Oh, really. Really? Someone *please* tell cosmetics companies to stay away from ‘scientific’ explanations of what their product does.

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    • avatar Voxy
      Posted June 27, 2010 at 8:34 am | Permalink | Reply

      Won’t work. Companies rely on pseudoscience to make the uninformed and too-lazy-to-look-it-up consumer think that their product is somehow cutting-edge. (See my other rants on the overuse of the word “technology” in cosmetics.) And then they give just enough information to encourage consumers to connect the dots and think things about the products that aren’t actually backed up by data.

      But the whole cosmetics industry is about illusion and perception anyway, so I think they think this is OK.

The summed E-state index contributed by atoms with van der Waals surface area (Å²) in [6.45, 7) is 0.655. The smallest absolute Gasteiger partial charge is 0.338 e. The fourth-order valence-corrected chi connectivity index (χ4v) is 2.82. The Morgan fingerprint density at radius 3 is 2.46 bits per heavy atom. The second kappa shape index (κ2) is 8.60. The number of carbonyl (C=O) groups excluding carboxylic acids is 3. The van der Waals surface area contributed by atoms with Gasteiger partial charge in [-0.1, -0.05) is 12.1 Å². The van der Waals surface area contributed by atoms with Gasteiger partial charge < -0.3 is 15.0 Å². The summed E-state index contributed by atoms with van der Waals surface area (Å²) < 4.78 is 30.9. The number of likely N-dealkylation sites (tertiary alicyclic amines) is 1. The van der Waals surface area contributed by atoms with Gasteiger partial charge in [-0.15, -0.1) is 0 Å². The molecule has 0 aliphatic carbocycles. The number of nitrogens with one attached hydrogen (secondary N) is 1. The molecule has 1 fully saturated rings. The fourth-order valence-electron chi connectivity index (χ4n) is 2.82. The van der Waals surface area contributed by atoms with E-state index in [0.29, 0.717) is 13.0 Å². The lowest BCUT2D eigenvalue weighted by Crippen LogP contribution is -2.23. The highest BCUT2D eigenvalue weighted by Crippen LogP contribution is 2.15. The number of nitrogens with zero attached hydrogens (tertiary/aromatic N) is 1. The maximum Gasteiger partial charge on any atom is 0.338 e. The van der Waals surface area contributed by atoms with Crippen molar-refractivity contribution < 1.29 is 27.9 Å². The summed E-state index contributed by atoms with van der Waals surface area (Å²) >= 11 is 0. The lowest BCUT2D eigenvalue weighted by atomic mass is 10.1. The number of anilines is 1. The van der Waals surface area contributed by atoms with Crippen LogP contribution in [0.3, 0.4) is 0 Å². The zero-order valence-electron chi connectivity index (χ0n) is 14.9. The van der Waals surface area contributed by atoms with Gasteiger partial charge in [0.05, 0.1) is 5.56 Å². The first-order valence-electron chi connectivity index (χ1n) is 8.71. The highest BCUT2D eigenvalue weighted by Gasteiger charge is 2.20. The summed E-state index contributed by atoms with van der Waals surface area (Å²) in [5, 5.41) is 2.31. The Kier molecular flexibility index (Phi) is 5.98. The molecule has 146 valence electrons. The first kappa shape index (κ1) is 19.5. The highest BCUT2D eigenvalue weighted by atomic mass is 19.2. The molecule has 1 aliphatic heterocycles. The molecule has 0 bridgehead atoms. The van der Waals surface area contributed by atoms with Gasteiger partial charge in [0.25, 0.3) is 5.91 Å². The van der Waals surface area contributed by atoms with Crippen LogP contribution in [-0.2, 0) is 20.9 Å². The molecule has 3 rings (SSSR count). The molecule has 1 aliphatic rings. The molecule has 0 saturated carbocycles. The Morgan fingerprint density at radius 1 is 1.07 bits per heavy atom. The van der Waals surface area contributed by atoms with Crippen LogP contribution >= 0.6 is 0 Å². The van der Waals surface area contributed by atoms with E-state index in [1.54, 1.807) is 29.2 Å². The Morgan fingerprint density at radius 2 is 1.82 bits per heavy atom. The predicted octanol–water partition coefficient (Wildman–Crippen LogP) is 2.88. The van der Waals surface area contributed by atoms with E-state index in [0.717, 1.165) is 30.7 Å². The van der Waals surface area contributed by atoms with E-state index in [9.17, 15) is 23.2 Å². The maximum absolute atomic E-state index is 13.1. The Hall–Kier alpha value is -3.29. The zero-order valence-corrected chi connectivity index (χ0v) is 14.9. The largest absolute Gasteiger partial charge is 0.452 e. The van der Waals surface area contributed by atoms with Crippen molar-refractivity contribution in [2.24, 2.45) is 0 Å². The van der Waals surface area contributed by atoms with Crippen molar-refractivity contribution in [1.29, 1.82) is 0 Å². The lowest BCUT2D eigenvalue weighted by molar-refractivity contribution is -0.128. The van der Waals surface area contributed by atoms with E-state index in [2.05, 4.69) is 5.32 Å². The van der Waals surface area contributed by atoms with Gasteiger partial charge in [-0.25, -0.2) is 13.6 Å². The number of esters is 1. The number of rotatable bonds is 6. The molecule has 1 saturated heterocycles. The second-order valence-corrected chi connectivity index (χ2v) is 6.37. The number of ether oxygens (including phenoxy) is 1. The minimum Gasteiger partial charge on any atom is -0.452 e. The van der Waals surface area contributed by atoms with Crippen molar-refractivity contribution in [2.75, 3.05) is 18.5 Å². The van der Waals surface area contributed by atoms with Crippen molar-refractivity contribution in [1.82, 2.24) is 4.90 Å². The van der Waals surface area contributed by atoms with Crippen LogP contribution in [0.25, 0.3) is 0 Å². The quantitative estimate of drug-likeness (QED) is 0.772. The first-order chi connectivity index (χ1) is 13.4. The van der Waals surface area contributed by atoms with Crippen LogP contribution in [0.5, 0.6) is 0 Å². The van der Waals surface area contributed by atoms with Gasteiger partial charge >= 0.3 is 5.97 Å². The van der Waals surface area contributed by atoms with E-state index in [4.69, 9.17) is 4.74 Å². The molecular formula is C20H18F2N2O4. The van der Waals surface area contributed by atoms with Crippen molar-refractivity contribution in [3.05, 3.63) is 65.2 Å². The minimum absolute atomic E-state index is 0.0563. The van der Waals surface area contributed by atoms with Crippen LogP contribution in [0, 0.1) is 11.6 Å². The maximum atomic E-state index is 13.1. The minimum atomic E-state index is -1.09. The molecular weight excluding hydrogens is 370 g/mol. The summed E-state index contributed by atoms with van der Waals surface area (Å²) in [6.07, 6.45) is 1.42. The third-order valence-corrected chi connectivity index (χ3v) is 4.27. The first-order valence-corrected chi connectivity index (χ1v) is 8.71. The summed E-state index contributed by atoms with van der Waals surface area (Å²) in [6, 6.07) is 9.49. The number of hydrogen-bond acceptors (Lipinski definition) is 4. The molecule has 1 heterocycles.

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      • avatar chaosbydesign
        Posted June 27, 2010 at 8:51 am | Permalink | Reply

        I don’t doubt that it is a useful marketing strategy for the companies—too many people will believe anything they read, and to someone who is not all that concerned about what is actually in their cosmetics and how the ingredients correspond to what the company claims the product can do, the above explanation would easily be enough to convince them to go out and buy it. It is verging on false advertising, yet I think they get around it by not actually being very specific in their descriptions.

        I could go into more detail about the multiple things that are wrong with the description of this ‘Bionic’ mascara, but I doubt readers of this blog really want to read six pages of irritated ranting about friction, electron transfer and static electricity.